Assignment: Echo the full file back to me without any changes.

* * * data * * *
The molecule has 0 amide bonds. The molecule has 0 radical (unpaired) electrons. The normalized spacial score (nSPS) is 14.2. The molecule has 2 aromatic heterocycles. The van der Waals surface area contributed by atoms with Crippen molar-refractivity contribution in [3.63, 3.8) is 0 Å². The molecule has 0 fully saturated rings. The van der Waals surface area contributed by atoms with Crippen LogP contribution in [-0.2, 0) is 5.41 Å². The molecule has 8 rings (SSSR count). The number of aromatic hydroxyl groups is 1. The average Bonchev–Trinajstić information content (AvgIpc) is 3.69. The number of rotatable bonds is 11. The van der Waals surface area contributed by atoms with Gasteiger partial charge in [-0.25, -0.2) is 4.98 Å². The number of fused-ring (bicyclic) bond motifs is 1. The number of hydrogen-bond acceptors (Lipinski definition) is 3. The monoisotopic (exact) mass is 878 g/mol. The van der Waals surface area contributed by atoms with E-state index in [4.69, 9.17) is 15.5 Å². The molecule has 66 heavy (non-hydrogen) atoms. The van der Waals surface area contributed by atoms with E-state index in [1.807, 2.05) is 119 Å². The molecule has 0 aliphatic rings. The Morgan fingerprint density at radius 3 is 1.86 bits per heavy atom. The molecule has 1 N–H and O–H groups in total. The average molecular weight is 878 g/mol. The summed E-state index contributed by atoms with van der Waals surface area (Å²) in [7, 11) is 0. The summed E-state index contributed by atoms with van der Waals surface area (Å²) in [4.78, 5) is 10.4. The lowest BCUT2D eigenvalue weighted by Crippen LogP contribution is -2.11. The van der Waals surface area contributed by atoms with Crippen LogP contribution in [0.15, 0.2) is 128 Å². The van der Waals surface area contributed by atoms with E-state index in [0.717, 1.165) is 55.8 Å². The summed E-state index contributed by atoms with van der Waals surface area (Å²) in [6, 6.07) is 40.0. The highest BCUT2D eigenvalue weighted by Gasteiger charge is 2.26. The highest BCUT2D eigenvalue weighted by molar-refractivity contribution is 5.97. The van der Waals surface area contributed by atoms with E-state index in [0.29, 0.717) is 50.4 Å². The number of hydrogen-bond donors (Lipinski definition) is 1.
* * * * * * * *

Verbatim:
The molecule has 0 amide bonds. The molecule has 0 radical (unpaired) electrons. The normalized spacial score (nSPS) is 14.2. The molecule has 2 aromatic heterocycles. The van der Waals surface area contributed by atoms with Crippen molar-refractivity contribution in [3.63, 3.8) is 0 Å². The molecule has 0 fully saturated rings. The van der Waals surface area contributed by atoms with Crippen LogP contribution in [-0.2, 0) is 5.41 Å². The molecule has 8 rings (SSSR count). The number of aromatic hydroxyl groups is 1. The average Bonchev–Trinajstić information content (AvgIpc) is 3.69. The number of rotatable bonds is 11. The van der Waals surface area contributed by atoms with Gasteiger partial charge in [-0.25, -0.2) is 4.98 Å². The number of fused-ring (bicyclic) bond motifs is 1. The number of hydrogen-bond acceptors (Lipinski definition) is 3. The monoisotopic (exact) mass is 878 g/mol. The van der Waals surface area contributed by atoms with E-state index in [4.69, 9.17) is 15.5 Å². The molecule has 66 heavy (non-hydrogen) atoms. The van der Waals surface area contributed by atoms with E-state index in [1.807, 2.05) is 119 Å². The molecule has 0 aliphatic rings. The Morgan fingerprint density at radius 3 is 1.86 bits per heavy atom. The molecule has 1 N–H and O–H groups in total. The average molecular weight is 878 g/mol. The summed E-state index contributed by atoms with van der Waals surface area (Å²) in [7, 11) is 0. The summed E-state index contributed by atoms with van der Waals surface area (Å²) in [4.78, 5) is 10.4. The lowest BCUT2D eigenvalue weighted by Crippen LogP contribution is -2.11. The van der Waals surface area contributed by atoms with Crippen LogP contribution in [0.15, 0.2) is 128 Å². The van der Waals surface area contributed by atoms with E-state index in [0.717, 1.165) is 55.8 Å². The summed E-state index contributed by atoms with van der Waals surface area (Å²) in [6, 6.07) is 40.0. The highest BCUT2D eigenvalue weighted by Gasteiger charge is 2.26. The highest BCUT2D eigenvalue weighted by molar-refractivity contribution is 5.97. The van der Waals surface area contributed by atoms with E-state index in [0.29, 0.717) is 50.4 Å². The number of hydrogen-bond donors (Lipinski definition) is 1.